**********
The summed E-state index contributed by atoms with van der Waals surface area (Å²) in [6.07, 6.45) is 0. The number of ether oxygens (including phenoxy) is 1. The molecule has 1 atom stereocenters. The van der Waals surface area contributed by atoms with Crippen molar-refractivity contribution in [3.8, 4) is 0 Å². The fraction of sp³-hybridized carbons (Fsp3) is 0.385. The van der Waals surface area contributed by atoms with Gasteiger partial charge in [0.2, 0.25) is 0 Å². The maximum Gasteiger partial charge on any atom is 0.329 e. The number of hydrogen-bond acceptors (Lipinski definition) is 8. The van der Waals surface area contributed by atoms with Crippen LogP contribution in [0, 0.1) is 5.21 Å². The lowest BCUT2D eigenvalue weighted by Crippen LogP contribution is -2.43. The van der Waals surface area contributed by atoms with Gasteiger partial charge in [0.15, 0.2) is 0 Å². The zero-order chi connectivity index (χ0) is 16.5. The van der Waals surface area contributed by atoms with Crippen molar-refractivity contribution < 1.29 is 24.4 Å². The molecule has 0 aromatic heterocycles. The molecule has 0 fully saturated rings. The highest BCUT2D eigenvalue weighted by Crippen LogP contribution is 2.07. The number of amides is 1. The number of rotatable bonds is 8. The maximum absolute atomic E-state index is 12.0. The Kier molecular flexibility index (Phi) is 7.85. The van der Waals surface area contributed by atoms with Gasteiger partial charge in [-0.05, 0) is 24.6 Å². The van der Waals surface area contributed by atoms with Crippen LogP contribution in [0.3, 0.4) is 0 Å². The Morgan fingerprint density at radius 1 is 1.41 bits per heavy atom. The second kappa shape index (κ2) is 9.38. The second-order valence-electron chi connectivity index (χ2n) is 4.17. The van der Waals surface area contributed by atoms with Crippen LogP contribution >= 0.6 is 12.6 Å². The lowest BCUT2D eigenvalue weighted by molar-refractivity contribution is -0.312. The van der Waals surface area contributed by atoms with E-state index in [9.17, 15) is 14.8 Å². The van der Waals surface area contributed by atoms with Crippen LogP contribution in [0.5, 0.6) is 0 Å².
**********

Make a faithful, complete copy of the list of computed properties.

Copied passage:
The summed E-state index contributed by atoms with van der Waals surface area (Å²) in [6.07, 6.45) is 0. The number of ether oxygens (including phenoxy) is 1. The molecule has 1 atom stereocenters. The van der Waals surface area contributed by atoms with Crippen molar-refractivity contribution in [3.8, 4) is 0 Å². The fraction of sp³-hybridized carbons (Fsp3) is 0.385. The van der Waals surface area contributed by atoms with Gasteiger partial charge in [0.2, 0.25) is 0 Å². The maximum Gasteiger partial charge on any atom is 0.329 e. The number of hydrogen-bond acceptors (Lipinski definition) is 8. The van der Waals surface area contributed by atoms with Crippen LogP contribution in [0, 0.1) is 5.21 Å². The lowest BCUT2D eigenvalue weighted by Crippen LogP contribution is -2.43. The van der Waals surface area contributed by atoms with Gasteiger partial charge in [0.15, 0.2) is 0 Å². The zero-order chi connectivity index (χ0) is 16.5. The van der Waals surface area contributed by atoms with Crippen molar-refractivity contribution < 1.29 is 24.4 Å². The molecule has 0 aromatic heterocycles. The molecule has 0 fully saturated rings. The highest BCUT2D eigenvalue weighted by Crippen LogP contribution is 2.07. The number of amides is 1. The number of rotatable bonds is 8. The maximum absolute atomic E-state index is 12.0. The Kier molecular flexibility index (Phi) is 7.85. The van der Waals surface area contributed by atoms with Gasteiger partial charge in [-0.05, 0) is 24.6 Å². The van der Waals surface area contributed by atoms with Crippen LogP contribution in [0.3, 0.4) is 0 Å². The Morgan fingerprint density at radius 1 is 1.41 bits per heavy atom. The second kappa shape index (κ2) is 9.38. The second-order valence-electron chi connectivity index (χ2n) is 4.17. The van der Waals surface area contributed by atoms with Crippen LogP contribution >= 0.6 is 12.6 Å². The lowest BCUT2D eigenvalue weighted by molar-refractivity contribution is -0.312. The van der Waals surface area contributed by atoms with E-state index in [9.17, 15) is 14.8 Å². The van der Waals surface area contributed by atoms with Crippen LogP contribution in [0.5, 0.6) is 0 Å².